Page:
Newcastle boss Rob Andrew has been appointed as the Rugby Football Union's elite director of rugby.
Andrew has been with Newcastle since 1995
The former England fly-half will oversee all aspects of representative rugby in England, from the regional academies to the full senior side.
The post was created in April after a review of England's coaching set-up following a disappointing Six Nations.
Andrew beat 2003 World Cup-winning coach Sir Clive Woodward and former Lions supremo Ian McGeechan to the job.
Woodward left the RFU under a cloud in September 2004 and criticised RFU chief executive Francis Baron in his resignation speech.
However, the Southampton director of football had been one of the favourites to land the post and was in the final three-man short-list.
I want to work closely with the club owners and the directors of rugby
Baron said: "I phoned Clive this morning to break the news. He was obviously disappointed, but he went through the same process and had the same chance as everyone else.
"We went into the process with no pre-conceptions.
"We had a selection process that judged the candidates over a range of
issues. It was always going to be close - it was always going to be a narrow
Woodward congratuled Andrew on his appointment, and said: "I wish Rob Andrew and Andy Robinson the very best of luck. They will make a good team."
Andrew, who starts his new role on 1 September after 11 years at Newcastle, said his new role was a fantastic opportunity.
ROB ANDREW FACTFILE
Born: 18/2/63, Yorkshire
1985: Moves from Nottingham to Wasps; makes England debut
1989: Earns call-up for winning Lions tour to Australia
1990: Wins league title with Wasps
1991: Claims Five Nations Grand Slam with England
1991: Plays in England's World Cup final loss to Australia
1992: Wins Five Nations Grand Slam again; joins Toulouse for a season before returning to Wasps
1993: Selected for Lions tour to New Zealand
1995: Wins his third Five Nations Grand Slam with England
1995: Kicks a 50m drop goal to send Australia out of the World Cup; awarded MBE
1995: Agrees to join Newcastle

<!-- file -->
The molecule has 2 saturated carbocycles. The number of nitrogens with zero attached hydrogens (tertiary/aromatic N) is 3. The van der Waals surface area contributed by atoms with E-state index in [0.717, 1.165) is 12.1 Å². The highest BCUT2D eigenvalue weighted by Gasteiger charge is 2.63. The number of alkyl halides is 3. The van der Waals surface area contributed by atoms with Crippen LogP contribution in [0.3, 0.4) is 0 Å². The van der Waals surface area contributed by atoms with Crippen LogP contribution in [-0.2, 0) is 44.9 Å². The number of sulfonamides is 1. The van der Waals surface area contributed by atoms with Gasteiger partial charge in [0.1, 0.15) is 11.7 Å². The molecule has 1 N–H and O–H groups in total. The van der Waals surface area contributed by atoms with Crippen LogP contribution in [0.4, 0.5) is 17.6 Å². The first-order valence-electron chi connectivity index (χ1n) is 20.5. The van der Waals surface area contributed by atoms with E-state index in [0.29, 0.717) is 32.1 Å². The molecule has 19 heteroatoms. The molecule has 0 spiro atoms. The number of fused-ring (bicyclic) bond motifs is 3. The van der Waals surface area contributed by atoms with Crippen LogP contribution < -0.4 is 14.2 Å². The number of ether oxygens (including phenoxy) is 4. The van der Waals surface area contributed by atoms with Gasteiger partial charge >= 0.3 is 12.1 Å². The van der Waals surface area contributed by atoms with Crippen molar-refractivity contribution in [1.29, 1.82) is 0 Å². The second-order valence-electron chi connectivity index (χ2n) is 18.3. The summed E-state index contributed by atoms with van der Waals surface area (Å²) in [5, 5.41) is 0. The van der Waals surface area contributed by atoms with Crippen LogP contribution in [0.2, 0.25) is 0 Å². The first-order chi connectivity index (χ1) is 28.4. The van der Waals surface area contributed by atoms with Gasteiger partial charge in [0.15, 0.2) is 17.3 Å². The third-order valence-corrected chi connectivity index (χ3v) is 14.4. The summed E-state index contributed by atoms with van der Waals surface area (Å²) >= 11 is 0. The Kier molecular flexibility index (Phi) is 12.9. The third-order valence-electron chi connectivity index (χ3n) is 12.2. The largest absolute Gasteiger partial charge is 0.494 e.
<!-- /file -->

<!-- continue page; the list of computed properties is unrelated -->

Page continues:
1996: Makes Newcastle debut
1998: Leads Newcastle to Premiership title in their first season in the top flight
2001: Newcastle win Powergen Cup
2004: Falcons win Powergen Cup for the second time
2006: Appointed as RFU elite director of rugby
"I'd firstly like to thank Newcastle for giving me 11 very memorable years of club rugby," said Andrew.
"We achieved a lot during my time at the club, developed a lot of exciting players and the support I had from the board, players and supporters was invaluable throughout my time here.
"Moving away from Newcastle has of course been a difficult decision for me to make but the challenge offered by the elite rugby director role was one I couldn't turn down."
The 43-year-old led the Falcons to the Premiership title in 1998 as well as two Powergen Cup victories and will be replaced by former Northampton and Newcastle centre John Fletcher at Kingston Park.
Andrew will also mastermind strategy and selection for the England team, recruit coaches and try to broker a deal with the clubs over player availability.
He now heads a coaching structure that was revamped in response to England's alarming slump in form since the World Cup win in November 2003.
Things came to a head in March when England finished fourth in the Six Nations for the second year running.
Andrew was in charge of Newcastle for 326 games
The coaching review led to 10 people losing their jobs, including defensive coach Phil Larder and kicking guru Dave Alred, although national head coach Andy Robinson retained his role.
Andrew has effectively been promoted above Robinson and key to England's success in the 2007 World Cup will be how the pair forge an effective working relationship.
Andrew, who won 71 England caps, will be seen by some as the ideal man to build bridges between the RFU and English clubs following their recent row which saw both parties appear at the High Court.
The dispute centred on control of England's top players, as well as their availability for the Test against New Zealand on 5 November.
"The time I've spent in professional Premiership club rugby has been invaluable," added Andrew.
"I want to work closely with the club owners and the directors of rugby so that we can reach agreements, which will mutually benefit both parties and take international and club rugby in this country to another level."
And his appointment was welcomed by Premier Rugby Limited (PRL), the organisation representing England's top clubs that has endured such a difficult relationship with the RFU.
"We look forward to working with Rob and beginning meaningful discussions on a framework which can provide for a winning England team, as well as supporting growth and success both domestically and in Europe for our club sides," said PRL chief executive Mark McCafferty.